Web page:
Power Underwhelming

Star Wars: The Force Unleashed

Is it a prerequisite for a video game that you have to be super strong, super fast, or (my favorite) super observant? No. You, the player, don’t have to possess these qualities. But just about every game on the shelf has an avatar that does things much better than you.

It’s escapism obviously. The same reason why the Avengers movie was such a big summer movie draw. Everyone wants to bust heads like the Hulk. Or rather, everyone wants to bust heads like Commander Shepard, have infinite second chances like Nathan Drake, and immediately spot the Templars like Ezio.

That’s all good fun. In fact, that’s what we’re here for.

But when you’re a little too powerful or just a little too super in some way, it kind of gets boring. There’s too much give and not enough take. Convenient checkpoints and autosaves take away any sense of urgency and danger from points of conflict. Gunfire has this magic way of chinking your health away or avoiding you altogether.

StarcraftGames that go this way remind me of the invulnerability cheats in other games. I remember typing “power overwhelming” into Starcraft in order to have my small battalion of elite units smash through everything that the AI could muster.

The feeling of power was immediate:


But with great power came great boredom:

“No more suckas? No more fun.”

These same feelings came over me when playing Star Wars: The Force Unleashed. The way Starkiller (worst name ever) effortlessly dispatched footsoldiers was boring. Oh look, another wave of plinky laser guys. I guess I’ll throw my lightsaber at them. Forget it, I’ll just flick them off the edge of the building.

Games that fall under this umbrella tend to be of the third person variety. Maybe it’s because looking at your dude’s back for the entirety of the game evokes feelings of badassery. That and the simple fact that a top-down or first person perspective won’t show off enough of the cool animations that you’re likely doing as you hurl electricity at that mutant in the distance.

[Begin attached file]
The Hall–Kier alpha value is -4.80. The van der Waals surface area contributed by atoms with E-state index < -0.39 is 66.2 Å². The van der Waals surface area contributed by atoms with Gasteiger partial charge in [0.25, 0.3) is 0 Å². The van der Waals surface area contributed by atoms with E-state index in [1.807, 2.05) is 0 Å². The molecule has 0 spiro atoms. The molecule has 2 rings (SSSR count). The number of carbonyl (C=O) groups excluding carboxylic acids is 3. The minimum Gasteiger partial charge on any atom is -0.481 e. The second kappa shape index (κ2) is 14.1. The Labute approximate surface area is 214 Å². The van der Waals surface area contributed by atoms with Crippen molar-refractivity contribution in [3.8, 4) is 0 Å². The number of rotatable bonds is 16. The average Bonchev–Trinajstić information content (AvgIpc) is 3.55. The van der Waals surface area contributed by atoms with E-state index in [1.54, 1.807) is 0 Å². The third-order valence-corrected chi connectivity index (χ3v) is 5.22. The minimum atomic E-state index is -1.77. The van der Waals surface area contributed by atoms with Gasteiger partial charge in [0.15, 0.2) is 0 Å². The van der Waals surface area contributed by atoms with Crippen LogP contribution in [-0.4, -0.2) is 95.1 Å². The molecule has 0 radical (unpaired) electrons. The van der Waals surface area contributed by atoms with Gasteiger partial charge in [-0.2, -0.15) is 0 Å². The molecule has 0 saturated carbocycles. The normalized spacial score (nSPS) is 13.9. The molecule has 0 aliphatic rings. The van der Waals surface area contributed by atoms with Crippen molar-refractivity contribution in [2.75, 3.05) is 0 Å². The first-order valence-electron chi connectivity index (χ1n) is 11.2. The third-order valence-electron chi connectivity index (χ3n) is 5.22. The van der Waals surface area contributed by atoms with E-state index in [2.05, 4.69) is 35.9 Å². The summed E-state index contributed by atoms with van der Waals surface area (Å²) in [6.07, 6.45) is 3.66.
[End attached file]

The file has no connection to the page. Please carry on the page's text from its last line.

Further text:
Games that do it wrong tend to have a highly exaggerated super-powerful protagonist that’s in little danger except when confronted by an absolutely overpowered antagonist. Think of the Dynasty Warriors series where 99.99% of the enemies are just living on borrowed time. Your defenses are impenetrable until you nonchalantly challenge Lu Bu.

Dynasty Warriors 7

There’s so much killing in those games.

Games that do it right make you feel incredible throughout the journey but throw enough challenges your way to keep you honest. inFAMOUS 2 gets this right when it gives you a whole slew of dangerous beasts to fight leading up to the inevitable throwdown with The Beast.

It feels great riding those power lines but you’re still worried during every fight. Especially the ones that take place away from electric lines.

Mentioning everything I did, how can all these other games reach the high point that they’re gunning for? Time. These third-person-parkour-fests will have to evolve in new and creative ways once it’s realized that they pack only a Loki-sized punch as opposed to a Hulk-sized one. More to the point, it starts with a sequel that improved upon everything that preceded it. From there, maybe we can tone down on the amount of slow-motion used in games. I know that it’s in order to exaggerate reflexes but surely there must be another way to do it?

Maybe I’m wrong and everyone else simply loves games that make them feel powerful without recourse. Perhaps the crowded third-person action-adventure genre just isn’t for me anymore. I hope that’s not the case.

Gaming’s shock and awe tactics have simply atrophied. I’ll finish by saying that a few moments after this post is published I’ll be running through Just Cause 2 for the first time. And I don’t expect to reverse my feelings after tonight’s playthrough.